Tuesday, January 26, 2010

Be humble to the Spirit of the Land

The Shinto shrine that is closest to where you live now is called Uji-gami(氏神). Ubusuna-gami(産土神) is the god of the land of your birth place (Where your mother lived when she had you in your her womb). It seems that many people are confused of these two different gods.

Like in the old days when people used to live all their life in one place, Uji-gami and Ubusuna-gami was referring to the same god. But in the modern days, most of the people move from one place to another.

When you are displaying a Kami-fuda, the formal charm with the name of the Kami (god), at your Kami-dana altar, you should prioritize the Uji-gami. Why is that?

When you think about your land–lord, which is more important? The land-lord of your former apartment or the land-lord of your present apartment? I should say the present one is more important because he is the one providing you good deeds in your present daily life. But you mustn’t forget about your first land-lord either. It’s better to pay a visit once in a while.

If you display your Uji-gami at your Kami-dana, it will help to bring you good fortune. It’s like if you ignore your land-lord and not pay any rent, he will kick you out. It’s sort of the same idea. If you don't have a Uji-gami in your local area, your nearest Ichi-no-miya Jinjya in your prefecture would become your Uji-gami. When you worship the Kami by sending gratitude, it means you are spiritually paying your rent.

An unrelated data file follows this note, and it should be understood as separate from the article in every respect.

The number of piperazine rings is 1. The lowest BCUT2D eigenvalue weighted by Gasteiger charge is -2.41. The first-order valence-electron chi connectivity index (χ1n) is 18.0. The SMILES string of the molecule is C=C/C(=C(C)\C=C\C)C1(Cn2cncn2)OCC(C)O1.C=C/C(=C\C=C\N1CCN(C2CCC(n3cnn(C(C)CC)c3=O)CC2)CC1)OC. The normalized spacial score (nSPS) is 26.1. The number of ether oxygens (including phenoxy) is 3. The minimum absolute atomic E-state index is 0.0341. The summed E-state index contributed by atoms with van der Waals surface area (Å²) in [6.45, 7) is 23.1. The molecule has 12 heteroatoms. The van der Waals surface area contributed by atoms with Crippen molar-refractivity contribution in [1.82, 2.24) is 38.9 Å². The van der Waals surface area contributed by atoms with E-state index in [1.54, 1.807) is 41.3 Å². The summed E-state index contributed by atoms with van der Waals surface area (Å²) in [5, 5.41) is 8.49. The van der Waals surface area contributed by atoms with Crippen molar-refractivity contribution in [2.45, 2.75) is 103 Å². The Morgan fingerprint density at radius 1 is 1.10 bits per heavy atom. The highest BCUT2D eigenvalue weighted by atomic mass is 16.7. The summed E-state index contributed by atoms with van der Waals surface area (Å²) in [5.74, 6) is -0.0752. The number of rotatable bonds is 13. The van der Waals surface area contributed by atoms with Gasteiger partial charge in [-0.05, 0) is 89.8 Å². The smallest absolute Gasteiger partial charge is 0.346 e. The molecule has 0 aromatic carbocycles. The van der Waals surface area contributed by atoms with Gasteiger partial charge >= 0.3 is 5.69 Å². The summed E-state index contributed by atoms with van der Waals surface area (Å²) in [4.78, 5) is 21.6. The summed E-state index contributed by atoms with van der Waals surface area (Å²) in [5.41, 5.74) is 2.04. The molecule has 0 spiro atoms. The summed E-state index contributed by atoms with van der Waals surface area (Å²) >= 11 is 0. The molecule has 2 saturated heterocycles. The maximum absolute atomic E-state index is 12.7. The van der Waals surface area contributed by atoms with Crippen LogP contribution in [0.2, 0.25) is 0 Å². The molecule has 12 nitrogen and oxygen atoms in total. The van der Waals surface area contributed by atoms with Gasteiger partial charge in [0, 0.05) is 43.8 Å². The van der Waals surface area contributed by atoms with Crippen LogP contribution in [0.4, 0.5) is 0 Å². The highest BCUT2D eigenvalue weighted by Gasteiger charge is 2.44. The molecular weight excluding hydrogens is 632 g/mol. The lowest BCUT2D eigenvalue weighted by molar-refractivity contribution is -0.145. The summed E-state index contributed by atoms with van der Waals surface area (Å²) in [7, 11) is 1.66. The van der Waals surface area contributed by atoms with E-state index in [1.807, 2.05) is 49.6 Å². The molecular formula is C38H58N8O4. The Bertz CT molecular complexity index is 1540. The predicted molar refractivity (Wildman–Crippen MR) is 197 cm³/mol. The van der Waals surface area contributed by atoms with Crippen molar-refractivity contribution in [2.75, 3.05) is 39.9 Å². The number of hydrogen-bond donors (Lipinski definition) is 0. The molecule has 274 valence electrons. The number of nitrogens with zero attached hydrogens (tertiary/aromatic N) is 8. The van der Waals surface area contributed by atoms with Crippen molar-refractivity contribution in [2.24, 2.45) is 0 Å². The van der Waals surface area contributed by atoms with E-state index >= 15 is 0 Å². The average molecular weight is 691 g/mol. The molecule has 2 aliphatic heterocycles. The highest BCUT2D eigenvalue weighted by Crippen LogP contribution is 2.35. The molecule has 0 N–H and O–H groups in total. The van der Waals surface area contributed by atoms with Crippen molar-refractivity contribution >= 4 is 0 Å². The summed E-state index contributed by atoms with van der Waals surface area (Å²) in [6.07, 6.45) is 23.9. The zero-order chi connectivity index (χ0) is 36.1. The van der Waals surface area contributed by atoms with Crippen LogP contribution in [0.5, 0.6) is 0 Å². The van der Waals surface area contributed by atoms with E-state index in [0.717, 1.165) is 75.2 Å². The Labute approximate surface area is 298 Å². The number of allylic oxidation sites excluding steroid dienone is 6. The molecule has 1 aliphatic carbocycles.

It’s not that you have to display the charm on your altar. You will still live on even without it. But it’s a good thing to acknowledge the great spirit who lives in your surrounding. You are sharing the space with him/her. When you acknowledge the presence of your local Kami and be humble about it, he/she will help you bring good fortune.

We can explain to a certain degree, but a “life force” is still a mystery even in the modern science of today.

It’s easy to forget that we live on top of a spirit of the land, so I am suggesting that it’s a good idea to have a tool, a Kami-dana altar that is visible to your eyes. For some reason, if you cannot set an altar at home, you could use the Buddhist memorial tablet or a Tanzaku with the three incense and gratitude sending to your ancestral spirits.

Many people live in the same environment, but each person’s life runs differently.

We have the day and night. The day (reality) is half of our life. The other half is the invisible part. It's more effective for your life when you acknowledge the night (dark& invisible) side. You will be able to make your life more fruitful.

Ikashite-itadaite arigato-gozaimasu

Thank you for letting us live


Anonymous said...

Hi And thankyou,
Can I ask what the alternative to my Ichi-no-miya Jinjya is if not living in Japan.
Thanks Ross
New Zealand

Kamimura said...

You could simply think of the Spirit of the Land you live on, and send your gratitude daily.

I will pass your question to the author. If he reply with an alternative idea, I will certainly put it up on the comment.


Kamimura said...

In addition to the above, he suggests, also to send gratitude to the morning sun(rising sun).

He also suggests as mentioned on this article, the three incense kuyo using the tanzaku (see details on articles - July 2008).

Anonymous said...

I practise the three incense kyuo every morning and have a tanzaku from a visit to Ise Jingu.With a small peice of cedar from the shrine. Ross